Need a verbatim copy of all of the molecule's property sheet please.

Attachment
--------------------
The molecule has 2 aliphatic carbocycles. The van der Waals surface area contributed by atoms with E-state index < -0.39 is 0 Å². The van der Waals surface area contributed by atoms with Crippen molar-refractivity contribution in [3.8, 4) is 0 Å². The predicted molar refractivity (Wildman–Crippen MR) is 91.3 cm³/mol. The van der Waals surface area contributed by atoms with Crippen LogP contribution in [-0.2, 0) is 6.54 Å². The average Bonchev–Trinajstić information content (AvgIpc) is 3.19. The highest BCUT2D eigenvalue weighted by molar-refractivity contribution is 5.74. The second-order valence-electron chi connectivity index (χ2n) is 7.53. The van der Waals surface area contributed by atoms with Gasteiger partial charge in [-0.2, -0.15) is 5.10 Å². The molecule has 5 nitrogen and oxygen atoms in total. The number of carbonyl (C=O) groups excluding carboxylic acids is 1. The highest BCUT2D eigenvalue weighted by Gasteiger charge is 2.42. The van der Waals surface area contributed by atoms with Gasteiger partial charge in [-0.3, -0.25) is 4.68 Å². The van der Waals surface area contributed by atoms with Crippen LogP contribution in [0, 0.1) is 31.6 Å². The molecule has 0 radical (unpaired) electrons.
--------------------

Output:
The molecule has 2 aliphatic carbocycles. The van der Waals surface area contributed by atoms with E-state index < -0.39 is 0 Å². The van der Waals surface area contributed by atoms with Crippen molar-refractivity contribution in [3.8, 4) is 0 Å². The predicted molar refractivity (Wildman–Crippen MR) is 91.3 cm³/mol. The van der Waals surface area contributed by atoms with Crippen LogP contribution in [-0.2, 0) is 6.54 Å². The average Bonchev–Trinajstić information content (AvgIpc) is 3.19. The highest BCUT2D eigenvalue weighted by molar-refractivity contribution is 5.74. The second-order valence-electron chi connectivity index (χ2n) is 7.53. The van der Waals surface area contributed by atoms with Gasteiger partial charge in [-0.2, -0.15) is 5.10 Å². The molecule has 5 nitrogen and oxygen atoms in total. The number of carbonyl (C=O) groups excluding carboxylic acids is 1. The highest BCUT2D eigenvalue weighted by Gasteiger charge is 2.42. The van der Waals surface area contributed by atoms with Gasteiger partial charge in [-0.3, -0.25) is 4.68 Å². The van der Waals surface area contributed by atoms with Crippen LogP contribution in [0, 0.1) is 31.6 Å². The molecule has 0 radical (unpaired) electrons.